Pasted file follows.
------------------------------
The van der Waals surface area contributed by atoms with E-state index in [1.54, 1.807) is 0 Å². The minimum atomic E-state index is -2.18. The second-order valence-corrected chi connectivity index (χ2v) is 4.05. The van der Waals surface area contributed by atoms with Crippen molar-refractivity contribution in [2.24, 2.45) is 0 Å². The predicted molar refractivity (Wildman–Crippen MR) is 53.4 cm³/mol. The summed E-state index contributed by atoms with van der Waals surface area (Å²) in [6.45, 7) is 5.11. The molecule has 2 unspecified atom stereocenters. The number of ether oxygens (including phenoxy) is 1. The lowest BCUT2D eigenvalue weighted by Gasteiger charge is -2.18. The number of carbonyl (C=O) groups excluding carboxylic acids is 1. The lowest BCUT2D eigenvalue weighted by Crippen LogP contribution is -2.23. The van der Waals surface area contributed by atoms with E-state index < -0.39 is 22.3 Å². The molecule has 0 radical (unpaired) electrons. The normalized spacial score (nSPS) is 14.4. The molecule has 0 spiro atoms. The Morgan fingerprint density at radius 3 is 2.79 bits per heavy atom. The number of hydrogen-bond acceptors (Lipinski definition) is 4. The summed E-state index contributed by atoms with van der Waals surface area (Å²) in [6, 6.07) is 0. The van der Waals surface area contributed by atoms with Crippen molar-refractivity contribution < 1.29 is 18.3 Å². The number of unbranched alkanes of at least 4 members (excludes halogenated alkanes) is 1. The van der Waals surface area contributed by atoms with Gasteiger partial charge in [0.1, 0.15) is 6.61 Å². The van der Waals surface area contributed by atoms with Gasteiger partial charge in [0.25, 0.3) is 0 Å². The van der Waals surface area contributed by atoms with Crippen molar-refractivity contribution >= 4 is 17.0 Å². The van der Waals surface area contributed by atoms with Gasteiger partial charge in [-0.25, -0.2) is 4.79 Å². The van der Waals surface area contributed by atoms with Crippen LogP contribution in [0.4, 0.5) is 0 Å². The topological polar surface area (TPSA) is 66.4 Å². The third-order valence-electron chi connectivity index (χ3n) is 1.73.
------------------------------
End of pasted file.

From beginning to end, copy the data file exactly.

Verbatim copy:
The van der Waals surface area contributed by atoms with E-state index in [1.54, 1.807) is 0 Å². The minimum atomic E-state index is -2.18. The second-order valence-corrected chi connectivity index (χ2v) is 4.05. The van der Waals surface area contributed by atoms with Crippen molar-refractivity contribution in [2.24, 2.45) is 0 Å². The predicted molar refractivity (Wildman–Crippen MR) is 53.4 cm³/mol. The summed E-state index contributed by atoms with van der Waals surface area (Å²) in [6.45, 7) is 5.11. The molecule has 2 unspecified atom stereocenters. The number of ether oxygens (including phenoxy) is 1. The lowest BCUT2D eigenvalue weighted by Gasteiger charge is -2.18. The number of carbonyl (C=O) groups excluding carboxylic acids is 1. The lowest BCUT2D eigenvalue weighted by Crippen LogP contribution is -2.23. The van der Waals surface area contributed by atoms with E-state index < -0.39 is 22.3 Å². The molecule has 0 radical (unpaired) electrons. The normalized spacial score (nSPS) is 14.4. The molecule has 0 spiro atoms. The Morgan fingerprint density at radius 3 is 2.79 bits per heavy atom. The number of hydrogen-bond acceptors (Lipinski definition) is 4. The summed E-state index contributed by atoms with van der Waals surface area (Å²) in [6, 6.07) is 0. The van der Waals surface area contributed by atoms with Crippen molar-refractivity contribution < 1.29 is 18.3 Å². The number of unbranched alkanes of at least 4 members (excludes halogenated alkanes) is 1. The van der Waals surface area contributed by atoms with Gasteiger partial charge in [0.1, 0.15) is 6.61 Å². The van der Waals surface area contributed by atoms with Gasteiger partial charge in [0.25, 0.3) is 0 Å². The van der Waals surface area contributed by atoms with Crippen molar-refractivity contribution >= 4 is 17.0 Å². The van der Waals surface area contributed by atoms with Gasteiger partial charge in [-0.25, -0.2) is 4.79 Å². The van der Waals surface area contributed by atoms with Crippen LogP contribution in [0.4, 0.5) is 0 Å². The topological polar surface area (TPSA) is 66.4 Å². The third-order valence-electron chi connectivity index (χ3n) is 1.73.